Nightlife: Where To Dine

Galáxia Skyfood in the island’s capital, not only affords diners one of the finest views over the Bay of Funchal but a scintillating menu to match. Be sure to rock up early for a pre-dinner sundowner on the terrace and watch the setting sun cast its artistic magic across the dusky pink horizon, rendering it more reminiscent of a pastelly John Singer Sargent watercolour painting. As darkness falls the bay is engulfed in a crescendo of twinkly lights which combine seductively with the restaurant’s starry-starry night interior. A highlight of the tasting menu is the Wagyu beef skewer, chef César Vieira’s interpretation of the native Madeiran version, served alongside bread and garlic crumble on a bed of flora with a smouldering green leaf still unextinguished. Avenida do Infante, No 25, 9004-542 Funchal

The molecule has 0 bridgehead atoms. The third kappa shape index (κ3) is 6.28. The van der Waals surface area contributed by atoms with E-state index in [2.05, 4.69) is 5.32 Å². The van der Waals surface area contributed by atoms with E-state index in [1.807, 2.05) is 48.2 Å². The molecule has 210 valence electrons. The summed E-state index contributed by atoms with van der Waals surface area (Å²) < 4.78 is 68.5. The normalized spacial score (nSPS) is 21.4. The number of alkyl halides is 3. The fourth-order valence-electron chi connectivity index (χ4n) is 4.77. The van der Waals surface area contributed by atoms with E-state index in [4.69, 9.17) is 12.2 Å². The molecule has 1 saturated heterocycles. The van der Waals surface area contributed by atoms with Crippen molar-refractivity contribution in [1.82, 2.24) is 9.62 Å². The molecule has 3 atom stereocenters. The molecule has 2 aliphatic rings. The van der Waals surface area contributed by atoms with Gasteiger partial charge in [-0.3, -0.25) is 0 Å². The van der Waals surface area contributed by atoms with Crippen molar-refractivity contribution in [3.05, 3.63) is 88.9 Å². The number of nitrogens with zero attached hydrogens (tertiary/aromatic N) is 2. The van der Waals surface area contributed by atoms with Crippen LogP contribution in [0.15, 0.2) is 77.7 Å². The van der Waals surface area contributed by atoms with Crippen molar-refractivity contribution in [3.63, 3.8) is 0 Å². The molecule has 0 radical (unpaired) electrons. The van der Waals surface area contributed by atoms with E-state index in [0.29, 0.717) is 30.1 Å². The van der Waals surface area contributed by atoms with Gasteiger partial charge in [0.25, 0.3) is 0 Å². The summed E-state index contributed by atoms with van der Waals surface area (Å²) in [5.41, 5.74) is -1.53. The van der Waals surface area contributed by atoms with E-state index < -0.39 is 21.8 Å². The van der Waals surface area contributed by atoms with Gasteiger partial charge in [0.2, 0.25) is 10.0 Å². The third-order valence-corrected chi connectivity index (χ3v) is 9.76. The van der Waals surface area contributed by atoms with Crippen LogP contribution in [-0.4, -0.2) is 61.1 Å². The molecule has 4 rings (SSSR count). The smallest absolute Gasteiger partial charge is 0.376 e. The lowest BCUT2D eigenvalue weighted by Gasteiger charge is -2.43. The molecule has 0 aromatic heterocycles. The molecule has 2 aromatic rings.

City Limits: Worth a Trip

Praia de Formosa, a 10-minute drive from downtown Funchal, is the place to be for sundowners. Once you’ve frolicked around in the natural pools of Doca do Cavacas and sunbathed on the volcanic pebble beach, cool off at the On Water Academy bar with a cleansing white sangria. It’s a great vantage point from which to watch in awe as the horizon turns into a dreamy orange-and-yellow-hued gradient. Architecture connoisseurs will delight at Casino de Madeira and Casino Park Hotel – you could be forgiven for thinking the capital’s casino looks like something straight out of Brasilia, the futuristic capital of Brazil, and you’d be right. For it was designed by the same legendary Brazilian architect, Oscar Niemeyer. Inaugurated back in 1976, it’s wonderfully executed, blending into the surrounding tropical vegetation in an uncannily organic way. He also designed the neighbouring Casino Park Hotel, now part of the Pestana empire of hotels and resorts. Avenida do Infante, 9004-513 Funchal

Retail Therapy: Sweet Treats